About SCOR

SCOR are a competitive off road club based in the south of England. We run Comp Safaris, Trials and a yearly 200 mile Randonnee.

Comp Safaris

What is a Comp Safari? Well the full title is Competitive Safari. Competitive Safari's are the UK's off road motorsport equivalent of a multi-use (or single venue) stage rally.

A course is set out of between 4 and 12 miles and then the competitors are given a set number of laps to achieve within a certain time frame. Each of the laps is timed and the lowest aggregate time at the end of the day wins. The competition is usually split up into various classes to enable different vehicles and budgets to compete against each other.

Comp Safari is not just about out and out speed. It's a test of reliability, of engineering skill, of ingenuity and above all team sprit.  It is not just about one or two competitors in a racer; it's about a whole team. Whole families or groups of mates get involved in making sure their racer makes to the finish line. Whether holding the steering wheel or holding the spanners, everyone plays their part.

Make no mistake, it can be a hard day, but you just have to witness the intense staring at the timings board after each lap to know that hidden just beneath the feverish activity in the pits there is a grin, not just like the Cheshire cats, but the size of Cheshire!

SCOR hold a whole host of Comp Safaris all across the south on varying sites that will test both man and machine, but leave them coming back for more. Such is the attraction of 'just that little bit faster'...

So if you fancy yourself as the next big name in off road racing, or just want a challenge like no other then come along and see what SCOR have to offer. You'll be made more than welcome; as long as you don't disturb a pit crew in the midst of red mist fuelled remedial repair work!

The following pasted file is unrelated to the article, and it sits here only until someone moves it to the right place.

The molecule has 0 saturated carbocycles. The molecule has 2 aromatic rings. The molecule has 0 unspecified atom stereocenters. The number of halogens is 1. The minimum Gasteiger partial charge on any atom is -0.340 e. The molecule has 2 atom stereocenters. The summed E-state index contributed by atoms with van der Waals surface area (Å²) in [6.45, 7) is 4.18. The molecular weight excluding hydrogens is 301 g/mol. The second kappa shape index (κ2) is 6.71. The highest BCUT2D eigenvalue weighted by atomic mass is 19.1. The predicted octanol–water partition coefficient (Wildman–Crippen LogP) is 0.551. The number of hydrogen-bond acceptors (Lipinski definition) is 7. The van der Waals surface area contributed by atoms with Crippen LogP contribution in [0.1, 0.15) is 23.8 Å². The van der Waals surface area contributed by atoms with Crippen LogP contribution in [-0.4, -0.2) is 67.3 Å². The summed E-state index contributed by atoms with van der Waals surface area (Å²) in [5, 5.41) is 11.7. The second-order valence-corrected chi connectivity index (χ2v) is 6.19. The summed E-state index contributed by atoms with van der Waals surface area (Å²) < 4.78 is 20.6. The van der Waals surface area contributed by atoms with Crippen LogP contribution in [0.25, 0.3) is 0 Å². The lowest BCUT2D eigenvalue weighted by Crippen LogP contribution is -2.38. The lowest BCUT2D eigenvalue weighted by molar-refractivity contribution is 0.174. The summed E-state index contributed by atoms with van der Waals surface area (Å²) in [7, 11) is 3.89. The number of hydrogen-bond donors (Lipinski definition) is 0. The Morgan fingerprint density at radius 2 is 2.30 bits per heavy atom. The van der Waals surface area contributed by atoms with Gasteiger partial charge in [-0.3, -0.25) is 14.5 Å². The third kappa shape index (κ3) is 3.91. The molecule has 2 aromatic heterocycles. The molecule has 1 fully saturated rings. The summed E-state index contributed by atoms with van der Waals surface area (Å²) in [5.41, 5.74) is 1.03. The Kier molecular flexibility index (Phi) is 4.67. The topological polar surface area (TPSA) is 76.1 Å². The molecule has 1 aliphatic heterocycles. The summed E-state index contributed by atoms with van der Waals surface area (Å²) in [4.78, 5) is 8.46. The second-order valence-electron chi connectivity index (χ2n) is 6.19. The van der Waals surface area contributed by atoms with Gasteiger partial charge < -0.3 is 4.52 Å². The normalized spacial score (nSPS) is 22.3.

Like many of the most popular games or sports, trialing has only a handful of rules that can be explained in about 5 minutes but hide such subtlety that it draws competitors back time and time again.

I've also heard trialing called "the art of counting backwards while driving" and that pretty much sums it up while keeping with the 'handful of rules' idea.

So let's get down to the actual rules.

Each section is set out with a series of gates that are marked with numbered canes. The start of the section is gate 10 and the end of the section is gate 1. Each driver drives between those gates in order 10 down to 1 without stopping (or more likely getting stuck!). If you do stop then you are awarded the score that corresponds to the next gate number, or if you hit a cane then your score is the number on that gate. For instance, stop between gate 4 and 3 and you will get a 3. If you hit gate 4 the then you get a 4. Drive through all the gates and you get a score of zero, often called a clear.

The driver with the lowest score at the end of the day is the overall winner.

You see, there really are only a handful of rules; but here's the subtle bit. The gates are not in a straight line and they are not laid out on a bowling green!

There are a couple of 'tweaks' to the basic concept. On some sections there will be 'crossed canes' arrange in an X form. These denote the edge of a section and you are not allowed to drive outside of the boundary. Also long wheel base vehicles are allowed a shunt.

Within SCOR a long wheel base vehicle is defined as one with a 100 inch or greater wheelbase. A shunt is one reverse maneuver per section allowing you to line up for the next gate, but at least one wheel must remain inside the area of the section.

Unlike other forms of off-road motor sport, trialing can be a family orientated past time. Due to the nature of the competition the whole event takes place in a fairly small area, which also allows everyone to see the entire section from one point. Obviously you will need to move from section to section during the day, but you need never miss any of the action. While one competitor is on the section the rest are gathered around to give the benefit of their advice and how they wouldn't have got stuck there!... but unlike other forms of off-roading everyone will eventually have prove their metal!!

So as you can see with trialing there is time to chat and time to drive but the whole thing has a competitive edge where you will have to show your true prowess as an off-road 'Driving God'!!